November 23, 2015
Bruce Serlen, HNN contributor
Hoteliers who operate properties with spas say they see a positive impact in average daily rate and guest experience.
REPORT FROM THE U.S.—While the question might be straightforward, the answer is hardly clear-cut: “Does having a spa allow a hotel or resort to charge a higher average daily rate?”
In preparing its “2015 Trends in the hotel spa industry” report, PKF Consulting USA compared two groups of full-service properties—one group with a spa, one group without—and found that indeed the spa-equipped hotels/resorts had higher ADRs. The report didn’t measure the amount of the increase, simply that properties with a spa carried a premium in rates.
But PKF’s managing director Andrea Foster, who directs the firm’s spa and wellness practice, cautions owners and developers not to assume causality.
“Our research doesn’t assume there’s cause and effect. There could be numerous other factors at play accounting for the increase, including location, target market, overall positioning in the market and so on,” she said.
At the same time, however, Foster believes that having a spa on site typically enhances a property’s appeal.
“There are more things to do, more ways for guests, both leisure and group, to spend their time. The value proposition is greater,” Foster said.
A number of New Castle Hotels & Resorts’ 20 properties offer spas, but not all spas are created equal, notes President and COO Gerry Chase.
“Some are major features of a property; ‘spa’ is included in the property name and is managed by the owner and operator of the property,” he said. “They’re integral to the property’s identity. By contrast, other spas would be more of an amenity, still valued, but ‘spa’ wouldn’t be part of the property name and, typically, would be operated by an outside vendor on a lease arrangement.”
The former type would be more likely to benefit from a bump in ADR, Chase said.
Similarly, on the group side, a well-designed and well-managed spa can have a positive effect on ADR, especially for incentive and other leisure-oriented groups, according to Ted Davis, chief sales and marketing officer for Benchmark Hospitality International.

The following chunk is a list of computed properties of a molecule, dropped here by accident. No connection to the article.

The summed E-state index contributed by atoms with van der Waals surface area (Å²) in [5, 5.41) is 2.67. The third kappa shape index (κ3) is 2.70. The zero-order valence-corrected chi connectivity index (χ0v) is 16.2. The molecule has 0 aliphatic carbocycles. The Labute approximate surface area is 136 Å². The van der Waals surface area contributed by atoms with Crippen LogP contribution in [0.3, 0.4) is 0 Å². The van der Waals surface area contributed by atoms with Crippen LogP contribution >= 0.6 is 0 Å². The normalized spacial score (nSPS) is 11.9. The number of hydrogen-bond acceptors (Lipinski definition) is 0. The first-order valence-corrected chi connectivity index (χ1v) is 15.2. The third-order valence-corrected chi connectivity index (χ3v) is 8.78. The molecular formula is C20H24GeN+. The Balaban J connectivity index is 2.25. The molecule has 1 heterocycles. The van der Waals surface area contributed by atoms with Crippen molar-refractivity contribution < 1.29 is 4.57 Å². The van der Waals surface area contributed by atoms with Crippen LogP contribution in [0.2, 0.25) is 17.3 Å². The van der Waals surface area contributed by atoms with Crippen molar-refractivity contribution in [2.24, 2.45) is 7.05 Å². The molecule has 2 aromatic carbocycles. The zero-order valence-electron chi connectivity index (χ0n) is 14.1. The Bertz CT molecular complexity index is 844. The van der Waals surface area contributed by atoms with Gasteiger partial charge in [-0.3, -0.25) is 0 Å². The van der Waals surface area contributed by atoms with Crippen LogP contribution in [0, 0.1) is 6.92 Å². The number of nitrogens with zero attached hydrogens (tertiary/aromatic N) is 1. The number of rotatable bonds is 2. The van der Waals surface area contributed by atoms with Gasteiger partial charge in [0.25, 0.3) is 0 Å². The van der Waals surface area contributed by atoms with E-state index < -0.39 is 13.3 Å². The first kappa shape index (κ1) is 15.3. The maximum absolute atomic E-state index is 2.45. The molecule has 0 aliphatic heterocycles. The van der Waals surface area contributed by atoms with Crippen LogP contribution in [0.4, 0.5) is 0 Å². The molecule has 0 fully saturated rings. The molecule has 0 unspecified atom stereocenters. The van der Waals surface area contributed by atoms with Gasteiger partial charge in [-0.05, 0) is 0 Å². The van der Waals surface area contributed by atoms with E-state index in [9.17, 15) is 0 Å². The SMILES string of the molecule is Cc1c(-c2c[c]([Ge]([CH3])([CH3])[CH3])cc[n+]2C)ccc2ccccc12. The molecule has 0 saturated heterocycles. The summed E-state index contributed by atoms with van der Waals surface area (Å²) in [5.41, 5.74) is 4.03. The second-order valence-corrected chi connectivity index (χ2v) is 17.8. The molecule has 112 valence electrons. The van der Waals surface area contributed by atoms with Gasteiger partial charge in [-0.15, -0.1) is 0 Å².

“A spa on property brings a lot of ancillary value. For incentive and meeting planners, it’s a component that’s necessary in their programming,” Davis said.
Like New Castle, Benchmark has a number of properties in its managed portfolio that include a spa—with ‘spa’ both in the name and not. Davis also describes a perception factor attached to the presence of a spa. “There’s a certain panache to it, especially at the luxury tier,” he said. It’s true at destination resorts, but it also applies to the city hotel with an urban spa.
“We judge the (return on investment) through the revenue the spa generates via room bookings as well as special promotions such as spa packages,” he added.
For luxury, a must
From the on-site property perspective, Alex Attia, general manager of The Charles Hotel in Cambridge, Massachusetts, takes Davis’ point one step further.
“For the luxury market, a spa is an absolute necessity. It adds value and that translates into being able to charge a higher ADR,” he said. The spa in question at The Charles is Corbu Spa & Salon and is a leased operation.
Attia singles out the wedding market as an example. The hotel hosts a significant number of elaborate weddings during the year, many of which include a room block.
“Typically, the bride and other members of the wedding party book spa and salon appointments the day of the wedding. It’s become an integral part of the overall event,” Attia said. “In fact, we’re asked about it as part of the bidding process for the wedding as a whole.”
Hotel spas also benefit from the valuable revenue generated by customers from the local community, which has no direct effect on ADR because there are no guestrooms involved.
“Often, the operators of our leased spas have an existing following in the local community. That reputation precedes them when they open a facility in one of our hotels, and their customers seek them out,” Chase said. “Better yet, these tend to be repeat customers, rather than group of leisure guests at the hotel, who are more likely to only use the spa once during their stay.”
In the case of The Charles, the “locals” are as close as next door because the hotel is part of a mixed-use development that includes 75 condominiums adjoining the hotel in a project called the Residences at Charles Square.
“Local spa clients are also more apt to book appointments at times—say midweek mornings—than hotel guests, whether business transient, group or leisure guests, who are typically doing other things at those times,” Attia said.
Bringing members of the local community on property also has another added benefit, one more difficult to quantify, Foster said. It reminds the local spa customers the hotel is there, so that when they next need to book a hotel room for a business associate, friend or family member, the hotel hopefully is top of mind.